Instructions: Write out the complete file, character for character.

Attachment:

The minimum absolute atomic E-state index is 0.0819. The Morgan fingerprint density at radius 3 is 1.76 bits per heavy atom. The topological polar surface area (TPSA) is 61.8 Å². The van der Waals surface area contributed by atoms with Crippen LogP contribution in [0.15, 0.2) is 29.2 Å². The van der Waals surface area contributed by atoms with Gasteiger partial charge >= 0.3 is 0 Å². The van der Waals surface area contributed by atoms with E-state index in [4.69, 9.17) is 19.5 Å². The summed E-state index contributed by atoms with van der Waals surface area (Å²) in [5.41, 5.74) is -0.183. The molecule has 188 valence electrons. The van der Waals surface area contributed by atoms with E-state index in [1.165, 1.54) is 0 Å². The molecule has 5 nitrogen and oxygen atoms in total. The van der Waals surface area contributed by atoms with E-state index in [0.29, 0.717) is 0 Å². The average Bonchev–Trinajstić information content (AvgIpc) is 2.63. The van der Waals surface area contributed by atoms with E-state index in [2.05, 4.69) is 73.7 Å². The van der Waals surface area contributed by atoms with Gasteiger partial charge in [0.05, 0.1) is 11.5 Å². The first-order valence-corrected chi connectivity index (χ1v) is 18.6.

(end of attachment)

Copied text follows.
The minimum absolute atomic E-state index is 0.0819. The Morgan fingerprint density at radius 3 is 1.76 bits per heavy atom. The topological polar surface area (TPSA) is 61.8 Å². The van der Waals surface area contributed by atoms with Crippen LogP contribution in [0.15, 0.2) is 29.2 Å². The van der Waals surface area contributed by atoms with Gasteiger partial charge >= 0.3 is 0 Å². The van der Waals surface area contributed by atoms with E-state index in [4.69, 9.17) is 19.5 Å². The summed E-state index contributed by atoms with van der Waals surface area (Å²) in [5.41, 5.74) is -0.183. The molecule has 188 valence electrons. The van der Waals surface area contributed by atoms with E-state index in [1.165, 1.54) is 0 Å². The molecule has 5 nitrogen and oxygen atoms in total. The van der Waals surface area contributed by atoms with E-state index in [0.29, 0.717) is 0 Å². The average Bonchev–Trinajstić information content (AvgIpc) is 2.63. The van der Waals surface area contributed by atoms with E-state index in [2.05, 4.69) is 73.7 Å². The van der Waals surface area contributed by atoms with Gasteiger partial charge in [0.05, 0.1) is 11.5 Å². The first-order valence-corrected chi connectivity index (χ1v) is 18.6.